For more than 20 years, Aneela Idnani Kumar hid her hair pulling disorder.
Disguising her absent eyebrows with makeup and concealing her isolation with smiles, Idnani Kumar kept her trichotillomania a secret from even her husband.
A mental health condition in the family of obsessive compulsive disorders, people with trichotillomania, “trich” for short, are plagued by irresistible urges to pull out their eyebrows, eyelashes, hair on their heads or anywhere else on their body.
Dealing with the stress of everyday life can be rough, and that’s outside of the added pressure of a global pandemic. As COVID-19 continues to disrupt our sense of daily normalcy, countless Minnesotans are facing uncertainty, isolation, and fear.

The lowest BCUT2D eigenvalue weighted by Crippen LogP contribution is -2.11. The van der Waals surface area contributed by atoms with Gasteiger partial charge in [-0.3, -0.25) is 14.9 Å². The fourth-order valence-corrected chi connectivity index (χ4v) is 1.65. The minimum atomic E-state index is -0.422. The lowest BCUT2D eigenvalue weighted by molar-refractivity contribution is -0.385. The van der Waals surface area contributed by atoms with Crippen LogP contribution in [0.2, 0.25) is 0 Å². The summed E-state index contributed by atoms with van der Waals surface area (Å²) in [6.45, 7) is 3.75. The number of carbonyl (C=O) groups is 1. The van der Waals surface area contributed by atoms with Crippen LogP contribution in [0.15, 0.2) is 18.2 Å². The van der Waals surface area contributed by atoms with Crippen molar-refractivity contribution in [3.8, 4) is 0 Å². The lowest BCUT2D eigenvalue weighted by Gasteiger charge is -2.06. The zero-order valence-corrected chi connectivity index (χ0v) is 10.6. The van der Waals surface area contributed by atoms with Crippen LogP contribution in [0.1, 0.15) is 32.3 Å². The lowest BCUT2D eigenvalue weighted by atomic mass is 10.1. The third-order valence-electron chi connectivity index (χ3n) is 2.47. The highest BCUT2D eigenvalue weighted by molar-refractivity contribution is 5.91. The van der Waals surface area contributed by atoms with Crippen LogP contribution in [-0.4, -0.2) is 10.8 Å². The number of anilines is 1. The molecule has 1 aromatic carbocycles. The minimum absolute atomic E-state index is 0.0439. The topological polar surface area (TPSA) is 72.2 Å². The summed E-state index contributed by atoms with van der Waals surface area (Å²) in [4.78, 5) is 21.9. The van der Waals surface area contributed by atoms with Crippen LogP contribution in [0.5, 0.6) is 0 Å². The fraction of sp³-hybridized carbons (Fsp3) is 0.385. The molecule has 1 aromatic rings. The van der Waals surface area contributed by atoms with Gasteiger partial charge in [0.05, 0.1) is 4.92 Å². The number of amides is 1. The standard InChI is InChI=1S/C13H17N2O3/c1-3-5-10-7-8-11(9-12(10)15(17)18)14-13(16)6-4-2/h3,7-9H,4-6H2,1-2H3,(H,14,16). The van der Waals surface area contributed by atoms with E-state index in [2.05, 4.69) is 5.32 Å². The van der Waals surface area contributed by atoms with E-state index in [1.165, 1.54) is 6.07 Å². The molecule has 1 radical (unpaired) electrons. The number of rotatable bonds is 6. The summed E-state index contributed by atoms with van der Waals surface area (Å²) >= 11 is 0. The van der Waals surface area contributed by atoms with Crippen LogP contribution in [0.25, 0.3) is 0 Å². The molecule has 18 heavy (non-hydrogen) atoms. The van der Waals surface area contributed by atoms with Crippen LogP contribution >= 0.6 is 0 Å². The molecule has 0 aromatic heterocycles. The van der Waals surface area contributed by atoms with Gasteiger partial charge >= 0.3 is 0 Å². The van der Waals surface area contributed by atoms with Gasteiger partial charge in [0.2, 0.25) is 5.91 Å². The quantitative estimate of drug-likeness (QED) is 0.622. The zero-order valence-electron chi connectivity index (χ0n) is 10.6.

Have you heard of trichotillomania? How about dermatillomania? Both are known as “body-part repetitive behaviors”—in this case, hair pulling and skin pulling. To help break habits like these, Minneapolis-based HabitAwaredeveloped a smart bracelet called Keen that detects repeated motions and issues a vibration to alert users to their actions.
Now, in the age of coronavirus, the Keen bracelet has found a new way to help.
It's important that Keen fits snugly. Here's a quick guide to help you decide which bracelet size to order: